12 October 2021
North American birds that eat flying insects migrate to Central and South America for the winter. Where do Asian insectivores go? Until 2015 the winter home of the common swifts that nest in Beijing was a mystery.
Common swifts (Apus apus) breed across Europe and Asia from Ireland to North China. Those from Europe are known to winter in Africa but where do the far eastern swifts go?
In the spring of 2014 the Beijing Swift Project tagged 31 common swifts with geolocators at the Summer Palace. The birds nested in China, then left in July. When they returned nine months later in April 2015 thirteen were recaptured. Their geolocator data revealed that the swifts had traveled east to the Caspian Sea then south to South Africa, a round trip of 16,000 miles (26,000 km). During those nine months the birds never landed! Their destination is yellow on the map below.
This tweet from October 2020 shows their journey.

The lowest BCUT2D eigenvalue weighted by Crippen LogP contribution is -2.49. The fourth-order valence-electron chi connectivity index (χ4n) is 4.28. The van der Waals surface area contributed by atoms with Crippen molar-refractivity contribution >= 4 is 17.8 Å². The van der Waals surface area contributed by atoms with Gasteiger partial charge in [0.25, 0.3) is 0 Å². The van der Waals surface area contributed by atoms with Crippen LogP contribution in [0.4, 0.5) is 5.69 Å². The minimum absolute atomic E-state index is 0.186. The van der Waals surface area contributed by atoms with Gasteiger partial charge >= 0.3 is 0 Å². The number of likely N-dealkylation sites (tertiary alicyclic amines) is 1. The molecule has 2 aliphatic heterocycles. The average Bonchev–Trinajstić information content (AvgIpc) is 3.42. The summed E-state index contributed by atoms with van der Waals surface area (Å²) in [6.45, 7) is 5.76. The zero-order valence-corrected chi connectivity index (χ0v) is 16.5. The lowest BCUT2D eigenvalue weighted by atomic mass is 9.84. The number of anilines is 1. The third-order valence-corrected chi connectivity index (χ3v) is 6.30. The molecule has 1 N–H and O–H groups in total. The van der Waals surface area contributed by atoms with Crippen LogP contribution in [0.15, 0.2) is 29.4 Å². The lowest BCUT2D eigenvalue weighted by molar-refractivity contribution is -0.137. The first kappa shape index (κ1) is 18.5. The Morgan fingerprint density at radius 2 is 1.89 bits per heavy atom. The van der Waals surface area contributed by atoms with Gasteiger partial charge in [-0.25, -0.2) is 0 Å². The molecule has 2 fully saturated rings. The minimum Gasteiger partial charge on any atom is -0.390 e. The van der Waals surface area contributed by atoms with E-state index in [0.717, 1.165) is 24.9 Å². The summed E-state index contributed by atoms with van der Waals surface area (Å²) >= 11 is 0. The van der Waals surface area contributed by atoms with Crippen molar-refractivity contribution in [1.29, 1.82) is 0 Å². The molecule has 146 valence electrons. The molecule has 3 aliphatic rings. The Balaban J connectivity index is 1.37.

Today is #WorldMigratoryBirdDay. A good time to celebrate the incredible migration of the Beijing Swift (????). From late Jul until their return in Apr, these birds – that can fit into the palm of your hand – fly c26,000km and cross 20 borders.https://t.co/2xSe8FHlme pic.twitter.com/oL5EBy90ff— Birding Beijing ???? (@BirdingBeijing) October 10, 2020
Since Africa is this species’ winter home, those that breed in North China must travel farthest to get there. The journey is so long for Beijing’s swifts that they spend more time in Africa (4 months) than they do in Beijing (3 months).
Read more about the common swifts of China and see their migration maps at the Beijing Swift Project.
(photos, maps and illustrations from Wikimedia Commons)